Ingber’s honor will enable him to present the potential of Organ Chip technology in a series of lectures to academics, industrial scientists, and the public
The Wyss Institute Founding Director, Donald Ingber, M.D., Ph.D., will be honored as the Friedrich Merz 28th guest professor at Goethe University in Frankfurt, Germany. With this honor, Merz Pharma is recognizing Ingber’s accomplishments for developing organ-on-chip (Organ Chip) technology that recapitulates complex human physiology across multiple organs outside the human body. This technology opens new paths for the discovery and testing of new drugs and diagnostics, and the study of human diseases in an in vitro context. Organ Chip technology also presents a solution to the problem that results obtained from animal experiments often do not predict drug responses in humans because of differences in morphology, physiology, and genetics between species.
The Friedrich Merz Professorship, endowed in December 1985 on the occasion of the eponymous company founder’s 100th birthday and first awarded 1987, is one of the oldest chairs for visiting professors at Frankfurt’s Goethe University. Its purpose is to invite highly respected scientists from the fields of pharmaceuticals or human medicine to visit and work at Goethe University. Ingber will present a series of lectures at Goethe University and Merz Pharmaceuticals, as well as the opening keynote presentation at an international symposium on “Modeling health and diseases: from in vitro design to future therapies.” On the day after, members of the public will have the opportunity to engage with Ingber in a discussion during an open symposium at the Goethe family home where Johann Wolfgang von Goethe resided until 1795. This public forum will probe into the question “Human organs and diseases in a test tube: fiction or a realistic alternative to animal testing?”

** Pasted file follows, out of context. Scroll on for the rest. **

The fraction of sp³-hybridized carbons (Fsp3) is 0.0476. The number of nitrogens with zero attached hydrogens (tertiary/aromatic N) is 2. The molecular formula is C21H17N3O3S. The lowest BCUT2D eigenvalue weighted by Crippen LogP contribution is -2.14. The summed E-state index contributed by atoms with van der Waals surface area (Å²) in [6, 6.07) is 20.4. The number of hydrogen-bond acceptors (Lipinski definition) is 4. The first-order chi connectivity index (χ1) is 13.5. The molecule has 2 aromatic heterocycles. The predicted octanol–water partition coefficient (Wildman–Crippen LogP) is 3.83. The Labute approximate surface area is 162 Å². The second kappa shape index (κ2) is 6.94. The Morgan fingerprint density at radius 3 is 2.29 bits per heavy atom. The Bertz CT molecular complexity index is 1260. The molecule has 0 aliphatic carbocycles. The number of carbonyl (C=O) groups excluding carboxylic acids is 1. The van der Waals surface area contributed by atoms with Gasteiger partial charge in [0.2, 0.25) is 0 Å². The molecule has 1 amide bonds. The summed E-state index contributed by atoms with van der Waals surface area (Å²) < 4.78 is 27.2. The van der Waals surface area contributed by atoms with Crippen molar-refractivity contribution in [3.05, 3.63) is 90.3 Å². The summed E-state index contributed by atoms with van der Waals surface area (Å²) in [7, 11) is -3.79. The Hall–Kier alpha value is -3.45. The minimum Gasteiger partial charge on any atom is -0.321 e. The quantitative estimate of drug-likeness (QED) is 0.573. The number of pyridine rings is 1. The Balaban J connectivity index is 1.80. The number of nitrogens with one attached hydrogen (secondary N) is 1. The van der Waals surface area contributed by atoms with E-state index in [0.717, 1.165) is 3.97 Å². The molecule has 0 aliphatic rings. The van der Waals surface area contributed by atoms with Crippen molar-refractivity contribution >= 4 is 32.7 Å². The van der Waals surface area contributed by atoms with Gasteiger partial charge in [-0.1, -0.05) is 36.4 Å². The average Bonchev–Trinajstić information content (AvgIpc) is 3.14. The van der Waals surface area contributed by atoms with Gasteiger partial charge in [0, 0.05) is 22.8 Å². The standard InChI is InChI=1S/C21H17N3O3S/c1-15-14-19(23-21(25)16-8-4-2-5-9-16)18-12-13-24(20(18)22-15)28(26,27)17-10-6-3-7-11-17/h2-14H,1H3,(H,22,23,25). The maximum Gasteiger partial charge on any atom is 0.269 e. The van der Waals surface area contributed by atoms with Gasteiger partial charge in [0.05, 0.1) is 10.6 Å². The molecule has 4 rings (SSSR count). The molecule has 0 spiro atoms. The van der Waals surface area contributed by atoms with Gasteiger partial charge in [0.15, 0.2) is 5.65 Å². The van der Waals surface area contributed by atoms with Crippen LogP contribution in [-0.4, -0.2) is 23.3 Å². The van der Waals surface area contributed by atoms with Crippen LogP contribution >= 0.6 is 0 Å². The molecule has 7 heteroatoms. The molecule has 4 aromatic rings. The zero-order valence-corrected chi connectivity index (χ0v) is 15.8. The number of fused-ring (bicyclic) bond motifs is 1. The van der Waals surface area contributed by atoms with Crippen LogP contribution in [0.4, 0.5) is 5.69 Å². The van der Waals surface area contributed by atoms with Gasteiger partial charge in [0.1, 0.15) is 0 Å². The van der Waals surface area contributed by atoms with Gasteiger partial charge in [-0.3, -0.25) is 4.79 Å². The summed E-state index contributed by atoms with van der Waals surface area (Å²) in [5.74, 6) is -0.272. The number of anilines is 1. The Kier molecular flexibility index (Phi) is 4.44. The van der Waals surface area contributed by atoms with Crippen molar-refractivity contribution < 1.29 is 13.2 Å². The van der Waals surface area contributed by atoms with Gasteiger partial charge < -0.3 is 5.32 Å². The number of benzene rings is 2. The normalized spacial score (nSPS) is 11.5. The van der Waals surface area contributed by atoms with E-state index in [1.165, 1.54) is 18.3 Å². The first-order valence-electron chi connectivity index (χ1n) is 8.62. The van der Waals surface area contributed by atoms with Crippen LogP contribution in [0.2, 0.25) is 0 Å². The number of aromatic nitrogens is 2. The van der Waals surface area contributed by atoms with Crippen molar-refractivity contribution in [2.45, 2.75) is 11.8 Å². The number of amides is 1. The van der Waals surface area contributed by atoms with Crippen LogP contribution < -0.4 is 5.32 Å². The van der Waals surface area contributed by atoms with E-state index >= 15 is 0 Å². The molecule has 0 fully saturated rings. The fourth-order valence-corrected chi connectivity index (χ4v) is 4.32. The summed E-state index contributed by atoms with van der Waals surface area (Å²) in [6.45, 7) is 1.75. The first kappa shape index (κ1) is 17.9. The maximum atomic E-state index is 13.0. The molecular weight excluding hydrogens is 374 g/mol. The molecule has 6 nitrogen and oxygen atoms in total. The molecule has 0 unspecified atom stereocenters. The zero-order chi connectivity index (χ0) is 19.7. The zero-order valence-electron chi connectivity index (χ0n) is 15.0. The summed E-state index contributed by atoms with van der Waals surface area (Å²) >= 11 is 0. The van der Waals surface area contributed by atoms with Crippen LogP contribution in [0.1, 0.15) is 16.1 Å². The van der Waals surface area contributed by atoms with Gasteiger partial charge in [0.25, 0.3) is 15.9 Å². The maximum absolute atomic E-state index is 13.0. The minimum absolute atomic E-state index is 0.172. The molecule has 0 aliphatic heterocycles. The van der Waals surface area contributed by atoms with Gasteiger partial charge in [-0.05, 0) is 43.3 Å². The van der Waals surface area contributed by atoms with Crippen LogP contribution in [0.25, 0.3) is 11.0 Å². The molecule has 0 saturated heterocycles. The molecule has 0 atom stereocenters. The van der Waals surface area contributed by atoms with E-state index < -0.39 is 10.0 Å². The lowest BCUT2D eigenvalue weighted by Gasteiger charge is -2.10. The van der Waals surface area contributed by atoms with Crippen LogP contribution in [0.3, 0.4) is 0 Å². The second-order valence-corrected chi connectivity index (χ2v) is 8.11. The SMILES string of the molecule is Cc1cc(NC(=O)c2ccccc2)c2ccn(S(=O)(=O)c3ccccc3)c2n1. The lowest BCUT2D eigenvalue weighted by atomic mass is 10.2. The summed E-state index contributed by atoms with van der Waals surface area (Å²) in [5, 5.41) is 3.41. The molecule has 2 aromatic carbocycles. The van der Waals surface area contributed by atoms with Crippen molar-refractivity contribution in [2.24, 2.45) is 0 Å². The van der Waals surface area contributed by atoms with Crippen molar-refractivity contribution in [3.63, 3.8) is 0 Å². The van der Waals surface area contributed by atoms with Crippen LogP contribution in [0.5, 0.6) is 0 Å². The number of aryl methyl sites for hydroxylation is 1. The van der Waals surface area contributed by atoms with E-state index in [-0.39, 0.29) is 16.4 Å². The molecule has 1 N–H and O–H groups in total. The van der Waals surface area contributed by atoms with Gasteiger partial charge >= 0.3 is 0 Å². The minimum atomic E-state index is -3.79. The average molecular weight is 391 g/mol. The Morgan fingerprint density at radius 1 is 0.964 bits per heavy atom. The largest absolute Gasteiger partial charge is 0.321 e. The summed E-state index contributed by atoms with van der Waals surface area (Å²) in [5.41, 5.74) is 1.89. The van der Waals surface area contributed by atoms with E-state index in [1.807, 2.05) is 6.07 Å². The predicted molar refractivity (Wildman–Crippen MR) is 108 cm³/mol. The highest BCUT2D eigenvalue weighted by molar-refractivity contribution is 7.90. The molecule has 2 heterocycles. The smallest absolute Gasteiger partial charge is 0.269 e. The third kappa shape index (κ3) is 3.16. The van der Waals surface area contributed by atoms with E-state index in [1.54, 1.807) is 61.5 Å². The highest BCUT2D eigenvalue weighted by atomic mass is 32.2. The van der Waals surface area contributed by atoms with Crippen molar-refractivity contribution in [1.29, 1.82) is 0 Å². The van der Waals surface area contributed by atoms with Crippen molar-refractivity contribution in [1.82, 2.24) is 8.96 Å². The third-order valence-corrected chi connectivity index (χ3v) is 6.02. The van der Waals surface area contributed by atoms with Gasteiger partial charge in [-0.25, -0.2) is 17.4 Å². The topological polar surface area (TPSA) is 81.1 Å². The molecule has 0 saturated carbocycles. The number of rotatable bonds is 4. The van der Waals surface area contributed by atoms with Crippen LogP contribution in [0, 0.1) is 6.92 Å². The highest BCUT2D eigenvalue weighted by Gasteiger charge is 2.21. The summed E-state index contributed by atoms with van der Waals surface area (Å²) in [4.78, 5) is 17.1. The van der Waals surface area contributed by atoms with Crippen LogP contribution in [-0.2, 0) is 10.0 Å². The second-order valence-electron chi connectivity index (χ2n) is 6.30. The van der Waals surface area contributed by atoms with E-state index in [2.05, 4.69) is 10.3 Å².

“I am honored to be a recipient of the Friedrich Merz Guest Professorship. It is a wonderful opportunity to share our advances in Human Organ Chip technology and other bioinspired engineering approaches pioneered at the Wyss Institute with other academics, industrial researchers, and the broader public. I am deeply appreciative for this recognition of the work we are doing to help replace animal testing, shorten the time for drug development, and increase its likelihood of success,” said Ingber, who is also the Judah Folkman Professor of Vascular Biology at Harvard Medical School and the Vascular Biology Program at Boston Children’s Hospital, and Professor of Bioengineering at the Harvard Paulson School of Engineering and Applied Sciences.